Jodo’s Dune, Hollywood’s Franchisosaurus

gallery2I finally saw Jodorowsky’s Dune, the documentary that describes Alejandro Jodorowsky’s project to make a film of Dune.  One comes away awed by the relentless passion of Jodorowsky.  He is one of those people who strive to make art happen on a grand scale through sheer force of faith and will.  You cannot help but find him inspiring.

Three things are striking about this documentary.  First, it illustrates the difficulty of making something daring under the funding mechanisms of the Hollywood model.  I was reminded that Orson Welles (who would have played Baron von Harkonen) had more projects canceled by funding problems than Andrei Tarkovsky (working under Soviet censors) ever had cancelled for any reason.  This is not censorship; but it is a kind of very powerful and very effective compression of the imagination.  Capital chases banality.  Second, Jodorowsky had a healthy independence with respect to the text of Dune.  He was going to change the plot left and right, to make the movie he envisioned.  The result would have been a fantasy inspired by Dune, but it would have been his own movie.  This is a good thing.  Dune the novel will always be there; a free adaptation can do no harm to the original text.  The textual puritanism that has much influence in fan culture today is reactionary.  Artists should ignore it.  Third, one wonders what speculative film would be like if Jodoworsky had succeeded in making his movie with an original Pink Floyd soundtrack, with Orson Welles and Mick Jagger and Salvador Dali and David Carradine acting, with Giger and Moebius and Foss art.  It may have created a whole different perception of the possibility and potential of speculative film.

Hence one comes to Jurassic World.

The dinosaurs are beautiful; but all (literally all) of the creativity of the film is in the special effects.  And, oh, how the camera strives to get the grill of a Mercedes into every damn shot.

It is a common claim that most of what comes out of Hollywood is leftist. This is not true; most of what comes out of Hollywood is neoliberal.  (For example, the criticisms of corporate greed that form a staple of thrillers, and make some kind of vague subplot in this movie, are always safely abstract and unrealistic, and completely removed from real corruption and greed.  The result is that these apparent criticisms are both smug and misdirection.)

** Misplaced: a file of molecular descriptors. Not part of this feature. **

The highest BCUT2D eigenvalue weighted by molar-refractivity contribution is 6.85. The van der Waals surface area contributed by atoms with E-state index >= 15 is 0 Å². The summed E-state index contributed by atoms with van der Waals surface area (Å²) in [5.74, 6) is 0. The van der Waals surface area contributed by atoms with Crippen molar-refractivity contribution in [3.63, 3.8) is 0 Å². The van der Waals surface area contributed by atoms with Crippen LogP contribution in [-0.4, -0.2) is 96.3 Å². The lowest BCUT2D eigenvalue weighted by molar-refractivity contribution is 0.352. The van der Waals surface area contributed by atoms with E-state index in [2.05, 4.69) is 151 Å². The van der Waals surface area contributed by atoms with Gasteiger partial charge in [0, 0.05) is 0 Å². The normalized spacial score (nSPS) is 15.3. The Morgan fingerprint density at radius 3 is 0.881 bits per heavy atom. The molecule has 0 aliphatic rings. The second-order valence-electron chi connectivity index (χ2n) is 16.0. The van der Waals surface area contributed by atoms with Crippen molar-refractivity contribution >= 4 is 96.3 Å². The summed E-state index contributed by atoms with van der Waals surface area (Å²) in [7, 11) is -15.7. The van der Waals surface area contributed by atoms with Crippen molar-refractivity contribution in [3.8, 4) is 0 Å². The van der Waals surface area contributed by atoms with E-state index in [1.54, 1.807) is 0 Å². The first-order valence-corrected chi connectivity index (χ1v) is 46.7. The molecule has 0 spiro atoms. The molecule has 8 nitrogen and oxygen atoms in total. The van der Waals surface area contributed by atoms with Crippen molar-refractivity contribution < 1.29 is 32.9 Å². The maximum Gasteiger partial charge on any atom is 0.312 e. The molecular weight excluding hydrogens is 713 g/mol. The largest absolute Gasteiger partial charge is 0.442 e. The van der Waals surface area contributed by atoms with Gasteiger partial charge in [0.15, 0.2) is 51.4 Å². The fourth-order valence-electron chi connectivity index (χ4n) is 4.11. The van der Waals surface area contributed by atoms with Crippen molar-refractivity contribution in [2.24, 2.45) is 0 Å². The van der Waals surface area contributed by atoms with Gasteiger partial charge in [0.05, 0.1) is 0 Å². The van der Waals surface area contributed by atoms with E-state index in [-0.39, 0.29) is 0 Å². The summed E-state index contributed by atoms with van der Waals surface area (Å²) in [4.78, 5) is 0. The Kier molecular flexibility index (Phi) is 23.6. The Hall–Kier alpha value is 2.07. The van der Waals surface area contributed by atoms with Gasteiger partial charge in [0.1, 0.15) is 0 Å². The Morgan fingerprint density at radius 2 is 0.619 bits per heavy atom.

If we can find a message in this latest installment of the Jurassic-franchise product placement vehicles, it is this:  science is bad when it is daring, when it attempts bold dreams.  Science is only good when it is producing consumer products of a familiar kind, for familiar brands.  Another world is not possible.

Let us imagine an alternative film:  Jodoworsky’s Jurassic Planets.  In it, the dinosaurs escape their consumerist nightmare park and they breed, covering the world.  Humanity develops radical new technologies (force fields, powerful stun weapons, etc.) to enable people to live in safety and in harmony with the dinosaurs.  The velociraptors learn to read and adopt our technology; they form an anarcho-syndicalist collective with sympathetic humans, and decide, first, to bring back all the organisms that humanity pushed into extinction and, second, to spread all of Earth’s life into the universe.  The long closing shot is an exterior of a terraformed Mars.  Not a single Mercedes rolls over the red planet, not a single Coca Cola is drunk there.  Instead, passenger pigeons fill the sky over a crimson savannah where woolly mammoths roam.

From poetic technologies to bureaucratic technologies

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David Graeber has the most interesting take I have read on why you don’t have your flying car:

Of Flying Cars and the Declining Rate of Profit

Graeber’s hypothesis is that our economic system is run with a preference for fostering bureaucracy over creation, and this stifles innovations that do not themselves result in more bureaucracy.

I find his thesis provocative and plausible.  For example, it is consistent with my experience of what is happening to academe in the United States.

Free reading of B-19, February 21st at 7:00 p.m. at Writers & Books

Writer’s & Books is going to do a reading of my play B-19.  The play is based on a true story of an experiment meant to “cure” homosexuality by sinking wires into the pleasure centers of one man’s brain to directly cause positive associations with heterosexuality.  It’s a story of forgotten history and unexpected consequences.

nq4WUgyhQitp1uYZTAZEBWcmY0rXn6EeTzZEbL86IQMRX_bDjdSPCT8N4QMYcfLOXHpbeWmnh2Smum90wRpBBXUq403Pt1nrdg2zVBvFGLh-DLk=s0-d-e1-ftSAVE THE DATE

Writers & Books presents

B – 19 by Craig DeLancey

Directed by Jean Gordon Ryon

Writers & Books

cordially invites you to attend

A Staged Reading of a New Work

Please join us for a staged reading of a new play by Craig DeLancey directed by Jean Gordon Ryon. Actors will perform the play with books in hand, and the playwright will be present for discussion and questions.

When
Saturday February 21, 2015
7p.m.

FREE

Where
Writers & Books
740 University Ave.
14607

http://www.wab.org/events/new-play-reading-by-craig-delancey/

Predator Space Chronicles 3 available now!

The third installment of the Predator Space Chronicles is up.

Amir Tarkos is one of the only humans in the Predator Corp, the most feared and respected military force in the Galaxy. With his partner Bria, a bear-like carnivore, Tarkos is on a dangerous and difficult mission to fight the Ulltrians, a race that once extinguished much of the life in the Galaxy.

War has begun, but Bria has been accused of murder and treason and Tarkos is suspected to be an accomplice. Only they can save the Alliance, but first they must escape from prison, raise an army of artificial intelligences, and seize control of the most dangerous weapon the Alliance ever created.

PSC3.v1